The Syrian civil war caused the abrupt end of Turkish ambitions within the policy concept of “strategic depth” and brought both partners – Turkey and Syria – into confrontation. Syria was a vital strategic factor in this concept and served as a stepping stone on the way to becoming a leading regional power, to the containment of the Kurdish factor and the regional influence of Iran. At the same time the Syrian civil war and the advance of IS resulted in increased regional expansion of the internal Kurdish conflict, mainly because the PKK and its Syrian offshoot PYD gained regional manoeuvrability. Conversely, the AKP government came under increasing pressure to act on the Kurdish issue. Because the government is concerned that in northern Syria controlled by the PKK and PYD, the second Kurdish autonomous zone could arise as in Iraqi Kurdistan, which could affect the Kurds in Turkey by spilling over the border. The PYD built three autonomous cantons in north and north-east Syria after the troops of the Assad regime had retired in June 2012. Since then, the PYD systematically operates the local organisational structures. The autonomous cantons Afrin, Cezire and Kobane are mentioned in the Kurdish language as the Syrian Kurdish autonomous region Rojava (West Kurdistan). It is a historic first opportunity for the PKK and PYD to implement their political society model of a “democratic autonomy” in Syrian Kurdistan. Finally, the alliance of the PKK, PYD and the Kurdish-Iraqi peshmergas gives increasing international attention to the fight against IS in Iraq and the Syrian Kurdish Canton Kobane and enhances the reputation of the PKK and PYD. This again is not in the interest of Ankara.
Therefore, the containment of the PKK and PYD by all available means is of vital importance for Turkish strategy. On the one hand this includes the peace talks with imprisoned PKK-leader Abdullah Ocalan and the PKK, ongoing since 2012, which are part of the containment strategy and can be seen in a regional context. On the other hand, the AKP government is trying to marginalise the PKK by exerting influence on the Iraqi-Kurdistan Regional Government and in particular on the president of the federal Kurdistan-Iraq region Masoud Barzani and his KDP (Kurdistan Democratic Party). In response to growing internal and external pressures to offer solidarity with the Kurds of Kobane, the Turkish AKP government allowed the Kurdish Peshmerga to cross Turkish territory to defend the city in October 2014. This step, in turn, was in line with the strategy of containment and “divide and conquer” to separate the PKK and PYD from the Iraqi Kurds.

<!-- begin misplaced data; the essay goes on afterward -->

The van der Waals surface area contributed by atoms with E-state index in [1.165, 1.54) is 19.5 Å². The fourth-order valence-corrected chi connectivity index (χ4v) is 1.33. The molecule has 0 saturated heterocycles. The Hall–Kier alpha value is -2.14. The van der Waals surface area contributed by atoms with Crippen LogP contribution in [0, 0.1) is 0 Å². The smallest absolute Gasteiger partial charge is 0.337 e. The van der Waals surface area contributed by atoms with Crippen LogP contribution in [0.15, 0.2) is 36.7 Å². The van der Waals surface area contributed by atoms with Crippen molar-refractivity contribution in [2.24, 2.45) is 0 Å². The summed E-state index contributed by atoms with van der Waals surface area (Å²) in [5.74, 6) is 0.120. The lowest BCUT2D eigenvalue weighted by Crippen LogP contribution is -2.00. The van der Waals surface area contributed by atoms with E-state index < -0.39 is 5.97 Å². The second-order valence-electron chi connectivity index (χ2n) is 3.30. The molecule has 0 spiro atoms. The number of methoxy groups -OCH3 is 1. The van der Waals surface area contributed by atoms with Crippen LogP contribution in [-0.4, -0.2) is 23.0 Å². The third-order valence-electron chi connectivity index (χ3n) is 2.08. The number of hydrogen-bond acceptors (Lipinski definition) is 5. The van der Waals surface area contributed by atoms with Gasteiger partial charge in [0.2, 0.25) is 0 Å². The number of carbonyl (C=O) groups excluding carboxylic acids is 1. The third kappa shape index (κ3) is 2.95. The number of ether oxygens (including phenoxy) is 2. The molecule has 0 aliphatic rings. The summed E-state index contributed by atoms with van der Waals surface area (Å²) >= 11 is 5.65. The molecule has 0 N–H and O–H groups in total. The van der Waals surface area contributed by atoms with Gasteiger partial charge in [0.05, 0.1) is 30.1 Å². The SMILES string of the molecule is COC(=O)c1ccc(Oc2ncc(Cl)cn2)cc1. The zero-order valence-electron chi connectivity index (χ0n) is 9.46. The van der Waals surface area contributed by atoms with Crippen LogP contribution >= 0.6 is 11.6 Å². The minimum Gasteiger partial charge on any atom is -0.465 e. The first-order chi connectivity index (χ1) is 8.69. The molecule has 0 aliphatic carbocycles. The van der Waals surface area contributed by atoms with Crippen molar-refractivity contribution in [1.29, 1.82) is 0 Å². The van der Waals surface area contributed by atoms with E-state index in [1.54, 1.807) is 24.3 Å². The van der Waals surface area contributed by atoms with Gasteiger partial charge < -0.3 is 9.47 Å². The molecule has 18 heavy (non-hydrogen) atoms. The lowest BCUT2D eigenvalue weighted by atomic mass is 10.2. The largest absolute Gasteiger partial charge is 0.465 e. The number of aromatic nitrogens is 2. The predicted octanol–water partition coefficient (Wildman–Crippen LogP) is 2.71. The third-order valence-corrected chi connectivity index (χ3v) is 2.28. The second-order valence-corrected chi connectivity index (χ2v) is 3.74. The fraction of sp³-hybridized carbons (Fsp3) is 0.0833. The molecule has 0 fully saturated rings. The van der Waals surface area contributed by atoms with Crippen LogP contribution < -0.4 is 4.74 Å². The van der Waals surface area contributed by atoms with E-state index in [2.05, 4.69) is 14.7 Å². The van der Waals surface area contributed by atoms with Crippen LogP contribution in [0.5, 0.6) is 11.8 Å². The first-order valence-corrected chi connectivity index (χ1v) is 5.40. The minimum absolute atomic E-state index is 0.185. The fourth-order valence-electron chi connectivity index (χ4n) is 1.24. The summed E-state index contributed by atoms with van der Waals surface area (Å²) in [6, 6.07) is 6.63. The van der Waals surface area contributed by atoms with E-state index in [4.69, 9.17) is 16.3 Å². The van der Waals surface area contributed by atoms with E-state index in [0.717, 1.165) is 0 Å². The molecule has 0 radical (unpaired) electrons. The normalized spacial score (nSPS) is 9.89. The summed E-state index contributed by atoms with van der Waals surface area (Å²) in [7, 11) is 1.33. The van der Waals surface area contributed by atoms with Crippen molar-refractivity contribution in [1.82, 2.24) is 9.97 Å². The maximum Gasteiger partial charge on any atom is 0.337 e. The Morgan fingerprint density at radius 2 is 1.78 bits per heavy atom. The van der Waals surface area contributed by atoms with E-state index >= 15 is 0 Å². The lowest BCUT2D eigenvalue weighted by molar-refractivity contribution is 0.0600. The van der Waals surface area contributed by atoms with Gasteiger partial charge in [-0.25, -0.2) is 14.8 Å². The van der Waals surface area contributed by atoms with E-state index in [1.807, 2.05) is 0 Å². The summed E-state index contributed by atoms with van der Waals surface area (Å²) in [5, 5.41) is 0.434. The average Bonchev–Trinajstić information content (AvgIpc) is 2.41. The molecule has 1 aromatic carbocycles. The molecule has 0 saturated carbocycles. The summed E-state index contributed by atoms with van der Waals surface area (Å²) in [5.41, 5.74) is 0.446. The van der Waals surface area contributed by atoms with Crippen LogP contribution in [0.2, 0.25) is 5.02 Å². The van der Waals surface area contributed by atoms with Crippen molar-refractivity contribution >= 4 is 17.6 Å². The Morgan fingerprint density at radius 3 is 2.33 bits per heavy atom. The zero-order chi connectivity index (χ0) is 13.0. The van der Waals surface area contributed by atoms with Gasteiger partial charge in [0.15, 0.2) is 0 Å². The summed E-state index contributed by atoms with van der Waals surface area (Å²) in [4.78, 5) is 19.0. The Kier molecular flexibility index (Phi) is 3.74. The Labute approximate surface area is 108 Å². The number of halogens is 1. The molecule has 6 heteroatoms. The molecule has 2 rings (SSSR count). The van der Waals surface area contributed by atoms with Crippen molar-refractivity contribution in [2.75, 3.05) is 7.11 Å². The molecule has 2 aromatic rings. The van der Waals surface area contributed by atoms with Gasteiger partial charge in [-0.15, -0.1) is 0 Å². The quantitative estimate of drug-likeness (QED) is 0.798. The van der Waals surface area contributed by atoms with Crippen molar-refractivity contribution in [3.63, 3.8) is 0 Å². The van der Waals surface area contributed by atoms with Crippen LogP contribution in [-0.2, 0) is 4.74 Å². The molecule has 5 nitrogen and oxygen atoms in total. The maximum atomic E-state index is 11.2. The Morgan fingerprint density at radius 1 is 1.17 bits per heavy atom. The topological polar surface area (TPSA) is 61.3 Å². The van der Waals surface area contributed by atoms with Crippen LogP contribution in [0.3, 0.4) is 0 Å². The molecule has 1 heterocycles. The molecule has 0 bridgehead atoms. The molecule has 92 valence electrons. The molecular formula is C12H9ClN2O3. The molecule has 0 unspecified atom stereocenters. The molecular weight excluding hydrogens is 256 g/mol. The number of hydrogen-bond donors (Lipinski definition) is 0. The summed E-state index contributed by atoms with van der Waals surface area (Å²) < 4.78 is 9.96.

Turkish Policy a Dilemma for the EU?
From the perspective of the European Union, the Turkish containment policy regarding the PKK and PYD is of secondary importance, because the PKK is already classified by Brussels as a terrorist organisation. On the other hand, the strategic importance of the PKK and PYD in the fight against IS continues to increase. With its growing strategic importance, this classification as a terrorist organisation is hardly justifiable: a rethinking will have to occur.
However, the IS-friendly stance of the Turkish government is already a dilemma for Brussels. On one hand, the EU has to reckon with internal political and security repercussions, because IS terrorists can quite freely across the Turkish border and the danger of terrorist attacks within in EU is very real. On the other hand, Brussels is facing the challenge of persuading Ankara to abandon their IS policy, which is not easy. Brussels has the opportunity to find ways to specifically embed these issues in the accession negotiations in order to influence Ankara. But the Turkish containment policy regarding the PKK and PYD also has domestic political repercussions for Brussels, because Kurdish and Turkish migrants live in EU. The unresolved Kurdish conflict has a negative impact on the coexistence of these communities. Therefore, it is in the interests of Brussels to support the peace process between Ankara and the PKK and make the collaborative approach regarding the PKK and PYD stronger than before and to take further autonomous or federal forms of conflict resolution both internally and regionally. A state of peace would be a win-win situation for all parties, including the EU.Blogactiv Team